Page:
SQUALID: A deductive DBMS
Most modern companies probably could not function without a database management system (DBMS). Although current DBMSs are becoming increasingly sophisticated, they are still deficient in several areas. One of these areas is deduction. Human beings have the interesting ability to derive facts from a set of data, even though these facts are not explicitly represented in the data. That is, given appropriate information, humans can deduce new information by applying rules. A deductive database is a database which can perform similar deductions on the data stored within it. This has the advantage that some data can be stored implicitly using rules, rather than explicitly. This reduces the amount of storage the database occupies. The use of rules also allows us to store new kinds of data, such as recursive data or indefinite data. Several deductive database systems have been developed, but many of them only approach the problem from a theoretical point of view; practical considerations such as efficiency and ease of use for end-users have often been neglected. Many systems were also developed completely from scratch, rather than taking advantage of existing facilities. That is, it should be possible to take an existing DBMS, and extend it with deductive capabilities. In this work we introduce the concept of a deductive database, and some of the problems associated with implementing such a system. We then discuss the implementation of a system called SQUALID (for Structured Query And Logical Inference Database). This system is based on an existing DBMS, Rdb/VMS, which has been extended with facilities for creating and manipulating rules. An extended version of the standard query language SQL is used. All rules and data are stored in a conventional database, allowing SQUALID to take advantage of the efficiency of the underlying DBMS.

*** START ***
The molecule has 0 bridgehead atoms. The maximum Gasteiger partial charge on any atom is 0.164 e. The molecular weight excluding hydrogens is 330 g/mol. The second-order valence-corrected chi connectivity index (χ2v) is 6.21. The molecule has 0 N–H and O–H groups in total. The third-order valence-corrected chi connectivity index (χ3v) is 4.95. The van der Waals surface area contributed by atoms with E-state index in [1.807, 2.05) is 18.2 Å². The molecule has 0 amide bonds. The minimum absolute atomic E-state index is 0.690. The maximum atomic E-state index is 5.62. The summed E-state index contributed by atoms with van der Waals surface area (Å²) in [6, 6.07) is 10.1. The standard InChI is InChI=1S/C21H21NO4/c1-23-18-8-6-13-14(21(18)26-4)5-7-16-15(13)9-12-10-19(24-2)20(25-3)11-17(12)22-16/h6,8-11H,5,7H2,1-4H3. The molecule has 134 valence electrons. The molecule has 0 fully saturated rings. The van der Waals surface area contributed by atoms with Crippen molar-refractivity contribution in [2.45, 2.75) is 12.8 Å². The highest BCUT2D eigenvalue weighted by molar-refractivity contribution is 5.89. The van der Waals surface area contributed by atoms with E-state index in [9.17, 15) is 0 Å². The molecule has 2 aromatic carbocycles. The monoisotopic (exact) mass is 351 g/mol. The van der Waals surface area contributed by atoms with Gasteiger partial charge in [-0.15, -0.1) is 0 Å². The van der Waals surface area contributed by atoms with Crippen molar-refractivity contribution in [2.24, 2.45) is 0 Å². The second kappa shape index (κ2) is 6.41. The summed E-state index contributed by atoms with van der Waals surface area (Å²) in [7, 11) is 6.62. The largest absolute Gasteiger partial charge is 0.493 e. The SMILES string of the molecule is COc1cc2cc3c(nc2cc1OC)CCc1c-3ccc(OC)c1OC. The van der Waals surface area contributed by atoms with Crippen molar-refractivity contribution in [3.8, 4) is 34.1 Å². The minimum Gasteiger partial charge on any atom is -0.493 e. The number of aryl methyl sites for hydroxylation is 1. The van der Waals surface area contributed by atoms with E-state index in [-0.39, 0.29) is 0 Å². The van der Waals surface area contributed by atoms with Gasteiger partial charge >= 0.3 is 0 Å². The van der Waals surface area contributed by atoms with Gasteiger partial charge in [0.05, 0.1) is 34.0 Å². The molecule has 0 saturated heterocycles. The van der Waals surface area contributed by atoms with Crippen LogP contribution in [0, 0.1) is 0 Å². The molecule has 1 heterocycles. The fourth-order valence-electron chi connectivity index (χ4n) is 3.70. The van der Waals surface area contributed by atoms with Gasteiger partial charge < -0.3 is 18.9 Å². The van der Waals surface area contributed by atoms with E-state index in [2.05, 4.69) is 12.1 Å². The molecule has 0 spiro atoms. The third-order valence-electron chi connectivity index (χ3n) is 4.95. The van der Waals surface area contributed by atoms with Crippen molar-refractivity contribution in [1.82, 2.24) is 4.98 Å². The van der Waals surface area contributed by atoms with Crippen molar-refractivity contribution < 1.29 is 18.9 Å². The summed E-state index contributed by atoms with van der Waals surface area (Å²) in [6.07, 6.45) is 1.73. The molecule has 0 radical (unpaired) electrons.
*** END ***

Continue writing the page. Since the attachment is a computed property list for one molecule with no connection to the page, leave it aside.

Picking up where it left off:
Degree Name: Master of Science
Degree Discipline: Computer Science
Research Type: Dissertation